Friday, 4 March 2016

Women, Femmes & non-binary siblings- unite and praise the fuck out of each other.- a note on praise hijacking

Hey men & masculine privileged people,
We need to have a little chat about the way you treat women, femmes & non-binary people's work* & how you co opt our praise.
I'm so tired of trying to talk about the amazing work women & gender oppressed people are doing only to have one of you interrupt me to say 'Yeah (name) AND ME do work really hard'. Or
'I did (project) too/in a different place' (You're not fooling anyone with that). We get it, you want recognition. Everyone deserves recognition. Everyone deserves to have their effort rewarded but not everyone needs it, right now, this instant- from me. The reason I go put of my way to praise women, femmes & non-binary people is that the work they do is devalued in the big bad patriarchal world. Yours isn't (at least in this space).

It may be that you only have masculine privilege in this setting for a couple of hours once a month. It may be that the rest of the time you don't feel you hold power in the same way. I understand that you may want to flex the ol' privilege muscles whilst you can but that action isn't necessary or fair. When you tear down, intercept or manipulate the praise or recognition of someone else what you're doing is being complicit in gender oppression. Yes, you can experience oppression on the basis of your gender AND perpetuate someone else's gender oppression too. The truth is that there's actually no shortage of praise to go around & there are more appropriate ways to receive it than hijacking someone else's. So I've put some tips together as a loose guide to not hijacking praise off those of us who trying to support each other.

1. When you feel like you want praise from people in your life in general take these three steps
- Consider
Consider what you have done that you feel deserves praise. Is it something specific? Is it a project? Who does the project serve? Are any of those people around? Have you done the bare minimum? Have you piggybacked someone else's achievement? Did someone else facilitate you doing the work with reminders or resources?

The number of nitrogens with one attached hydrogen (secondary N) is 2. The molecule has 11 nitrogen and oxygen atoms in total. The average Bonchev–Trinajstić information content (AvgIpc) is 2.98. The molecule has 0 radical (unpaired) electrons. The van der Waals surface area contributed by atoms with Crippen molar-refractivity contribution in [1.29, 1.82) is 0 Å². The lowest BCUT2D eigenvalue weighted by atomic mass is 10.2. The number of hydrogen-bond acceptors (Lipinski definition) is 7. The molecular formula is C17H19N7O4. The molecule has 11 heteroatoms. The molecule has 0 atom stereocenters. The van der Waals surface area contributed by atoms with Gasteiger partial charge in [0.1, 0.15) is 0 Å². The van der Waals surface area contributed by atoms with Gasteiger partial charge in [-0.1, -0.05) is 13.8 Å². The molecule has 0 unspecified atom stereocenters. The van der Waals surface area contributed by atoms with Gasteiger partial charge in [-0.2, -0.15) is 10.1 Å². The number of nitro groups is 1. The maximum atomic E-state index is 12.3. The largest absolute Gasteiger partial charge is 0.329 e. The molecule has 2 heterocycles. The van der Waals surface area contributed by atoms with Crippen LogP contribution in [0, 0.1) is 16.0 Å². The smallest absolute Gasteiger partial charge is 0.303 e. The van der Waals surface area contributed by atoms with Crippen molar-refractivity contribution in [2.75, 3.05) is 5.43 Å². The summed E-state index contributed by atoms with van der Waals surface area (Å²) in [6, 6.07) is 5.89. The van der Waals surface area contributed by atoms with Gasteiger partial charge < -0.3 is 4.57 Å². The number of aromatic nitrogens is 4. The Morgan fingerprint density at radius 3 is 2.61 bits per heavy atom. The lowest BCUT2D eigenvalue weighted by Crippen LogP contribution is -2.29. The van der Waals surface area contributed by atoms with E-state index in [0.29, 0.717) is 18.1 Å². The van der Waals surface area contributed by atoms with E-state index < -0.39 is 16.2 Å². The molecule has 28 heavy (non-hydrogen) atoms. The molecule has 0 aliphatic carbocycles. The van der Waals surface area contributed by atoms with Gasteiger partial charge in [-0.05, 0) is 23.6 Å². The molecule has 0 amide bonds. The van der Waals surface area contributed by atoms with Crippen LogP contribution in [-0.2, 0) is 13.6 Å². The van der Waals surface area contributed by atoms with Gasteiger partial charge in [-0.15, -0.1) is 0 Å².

- Critique
Think critically about your need for praise. Is it coming from a place of privilege? Is it a feeling you can placate by working on your own self esteem? Do you definitely need these people to praise this achievement?
- Communicate
When you feel like you deserve or desire more praise for a task, project or achievement try actually just asking for it. Then the person you're talking to isn't trying to interpret meaning from your words. It saves them time and you effort. It's less coercive than just leading them down the path of your ego & guilting them into ringing the bell.
E.g. 'Hey I did this thing, I feel really proud of myself, but I'm feeling insecure, can you tell me that I did well?'

2. Be willing to accept the fact that women, femmes & non-binary people may not want to praise you.
It takes a lot of work to exist in a world where your achievements are underrated & ignored. Being bullied into praising someone whose achievements DO get recognised definitely makes me feel resentful. Learning to take 'no' or 'not right now' as an answer helps everyone. The more we accept a 'no', the more women & gender oppressed people feel confident saying no, the more energy we can all put into performing crucial labour when we want to. No isn't a dirty word, it's one that helps us demonstrate our boundaries.